First human case of ‘bird flu’ reported in Australia in a child who acquired it while in India

Australia has announced the first confirmed case of human bird flu in a child who is believed to have acquired it while in India some weeks ago, according to a media report on Wednesday.

The child is no longer unwell.

“A child in Victoria has been confirmed as having the first case of bird flu in Australia. The child acquired the avian influenza A (H5N1) infection while in India, and was unwell in March this year,” said quoting state health officials.

“A human case of avian influenza A(H5N1) infection, also known as “bird flu”, has been reported in Victoria. There is no evidence of transmission in Victoria and the chance of additional human cases is very low as avian influenza does not easily spread between people,” the Victorian Department of Health posted on X.

“The recently reported case was in a child who returned to Australia from overseas in March 2024. The child experienced a severe infection but is no longer unwell and has made a full recovery,” it said in another post without identifying the foreign country.

The case was announced hours after bird flu was detected on a farm in Victoria, said.

“Contact tracing has not identified any further cases of avian influenza connected to this case,” the Victoria Health said in a statement and added, that the child reportedly experienced a severe infection but is no longer unwell.

“The avian influenza virus was detected through further testing of positive influenza samples that take place to detect novel or concerning flu virus strains, as part of Victoria’s enhanced surveillance system,” the news portal said quoting health officials.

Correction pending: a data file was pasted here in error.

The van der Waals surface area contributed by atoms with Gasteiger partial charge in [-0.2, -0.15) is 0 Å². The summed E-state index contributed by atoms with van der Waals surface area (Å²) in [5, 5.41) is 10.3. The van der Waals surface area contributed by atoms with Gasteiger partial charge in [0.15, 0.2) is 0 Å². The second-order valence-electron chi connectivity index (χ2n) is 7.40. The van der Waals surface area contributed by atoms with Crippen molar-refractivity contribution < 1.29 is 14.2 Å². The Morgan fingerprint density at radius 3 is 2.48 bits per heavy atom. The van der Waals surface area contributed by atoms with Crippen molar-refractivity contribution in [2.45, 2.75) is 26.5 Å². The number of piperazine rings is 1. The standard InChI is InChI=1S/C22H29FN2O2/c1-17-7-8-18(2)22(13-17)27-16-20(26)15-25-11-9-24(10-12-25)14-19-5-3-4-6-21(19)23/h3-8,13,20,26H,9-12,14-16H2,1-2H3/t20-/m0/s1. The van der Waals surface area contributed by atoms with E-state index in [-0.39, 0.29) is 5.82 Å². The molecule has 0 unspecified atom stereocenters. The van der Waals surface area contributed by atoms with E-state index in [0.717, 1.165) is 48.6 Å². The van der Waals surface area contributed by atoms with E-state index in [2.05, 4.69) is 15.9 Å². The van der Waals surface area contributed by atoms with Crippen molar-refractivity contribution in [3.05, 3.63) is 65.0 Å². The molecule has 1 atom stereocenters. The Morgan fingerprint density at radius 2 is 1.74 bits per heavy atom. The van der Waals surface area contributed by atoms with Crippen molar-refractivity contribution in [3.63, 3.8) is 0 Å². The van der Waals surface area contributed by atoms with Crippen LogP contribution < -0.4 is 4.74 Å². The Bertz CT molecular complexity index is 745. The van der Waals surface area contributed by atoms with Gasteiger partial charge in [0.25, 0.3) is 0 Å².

Victoria Health said the child was the first case of highly pathogenic avian influenza in Australia, and the first detected case of the H5N1 strain in the country. A different strain of bird flu was detected on the Victorian egg farm after several poultry deaths.

“While the human case detected today is the H5N1 strain, the strain on the farm was found to be a different H7N7 variety,” the report said.

A report in the Australian Broadcasting Corporation (ABC) said, “Contact tracing has not identified any further cases of avian influenza connected to this case. The department reassured the community that the chances of additional human cases are ‘very low’.” Humans are not at risk from this virus unless they had contact with infected birds or animals or their secretions. “Rarely, avian influenza infection in humans can pass to another person with prolonged contact. However, there is no evidence that the H5N1 strains of avian influenza circulating globally can spread easily from human to human,” the officials added.

Elaborating on the strain on the farm, the H7N7 variety, the ABC report said, hundreds of thousands of chickens at the egg farm in Victoria were being euthanased after the disease was detected there.

The property near Meredith, in the state’s west, is in quarantine, the Department of Health said and added the Victorian child has no links to the egg farm outbreak.

Bird flu in poultry was last detected in Australia in 2020.

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